Why I'm Mad about Serena and You Should Be, Too

On September 8th, Serena Williams competed against Noami Osaka at the US open women’s singles final. During the match, which Osaka went on to win, Williams was penalized by umpire Carlos Ramos, who accused her of cheating. To his accusations, Serena responded “I don’t cheat to win; I’d rather lose.” However, Ramos still refused to offer Williams an apology. Despite this, Williams continued to stand her ground and demanded that she be given an apology.

After Osaka claimed victory of the match, boos began to erupt from the crowd, which Williams hushed. Williams hugged Osaka and congratulated her on her first US Open championship win. Serena Williams and Noami Osaka were representing black sisterhood, but the media didn't interpret it this way. Despite her showmanship and strength, it was announced Sunday that Williams had been fined $17,000 for court violations.

Like Noami Osaka, I grew up admiring Serena Williams. She is strong, but always made out to be the angry black woman. Immediately following the match, articles began to pour out depicting Williams as an angry cry baby. Perhaps one of the most upsetting depictions was a cartoon which portrayed Williams as an oversized baby throwing a tantrum on the tennis court.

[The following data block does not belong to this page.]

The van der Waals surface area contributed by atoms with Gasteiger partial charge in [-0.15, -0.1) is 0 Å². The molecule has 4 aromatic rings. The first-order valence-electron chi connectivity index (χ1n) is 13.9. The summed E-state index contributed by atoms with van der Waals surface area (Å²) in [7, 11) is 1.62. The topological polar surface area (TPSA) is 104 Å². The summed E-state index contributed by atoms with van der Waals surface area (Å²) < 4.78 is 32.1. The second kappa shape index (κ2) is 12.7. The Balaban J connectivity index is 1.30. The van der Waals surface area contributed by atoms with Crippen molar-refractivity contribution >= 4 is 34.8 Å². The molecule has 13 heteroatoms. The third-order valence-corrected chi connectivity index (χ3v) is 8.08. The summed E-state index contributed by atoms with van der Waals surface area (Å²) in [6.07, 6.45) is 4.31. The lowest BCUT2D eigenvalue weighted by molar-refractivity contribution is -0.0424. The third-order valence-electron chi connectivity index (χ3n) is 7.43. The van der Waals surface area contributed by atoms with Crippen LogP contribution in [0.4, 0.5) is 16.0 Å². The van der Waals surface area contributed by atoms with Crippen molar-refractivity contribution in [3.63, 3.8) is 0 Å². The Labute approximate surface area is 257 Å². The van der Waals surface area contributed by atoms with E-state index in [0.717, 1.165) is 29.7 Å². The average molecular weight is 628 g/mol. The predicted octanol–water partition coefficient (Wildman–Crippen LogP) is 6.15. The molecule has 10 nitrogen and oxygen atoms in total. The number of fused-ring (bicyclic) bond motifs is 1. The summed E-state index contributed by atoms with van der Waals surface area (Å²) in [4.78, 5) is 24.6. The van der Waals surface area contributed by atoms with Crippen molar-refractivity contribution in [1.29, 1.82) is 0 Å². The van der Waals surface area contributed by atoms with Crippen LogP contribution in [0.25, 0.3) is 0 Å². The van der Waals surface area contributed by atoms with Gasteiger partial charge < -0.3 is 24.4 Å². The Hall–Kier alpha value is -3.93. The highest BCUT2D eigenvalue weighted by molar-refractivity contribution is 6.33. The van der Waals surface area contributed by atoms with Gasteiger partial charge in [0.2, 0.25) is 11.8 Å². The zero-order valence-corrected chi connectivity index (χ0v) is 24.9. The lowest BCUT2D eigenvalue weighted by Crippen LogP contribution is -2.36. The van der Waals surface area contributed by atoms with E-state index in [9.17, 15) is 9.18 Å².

The cartoon, drawn by artist Mark Knight, has received well-deserved backlash for perpetuating the angry black woman stereotype. In comparison to Osaka, who has been drawn as a white woman with blonde hair despite being Japanese and Haitian, Williams is muscular with overdrawn and bulging facial features.

When I first saw this image I was disgusted, Williams has endured both racism and sexism throughout her career and yet, when she acknowledges her mistreatment she is literally painted as an angry black woman. As black women, especially in predominantly white spaces, we are often taught to lower our voices and “be seen and not heard” out of fear of being called an angry black woman. To see that one of our strongest women has been continually torn down despite fighting for women's rights and equality show’s the cruel reality that even our heroes aren’t untouchable.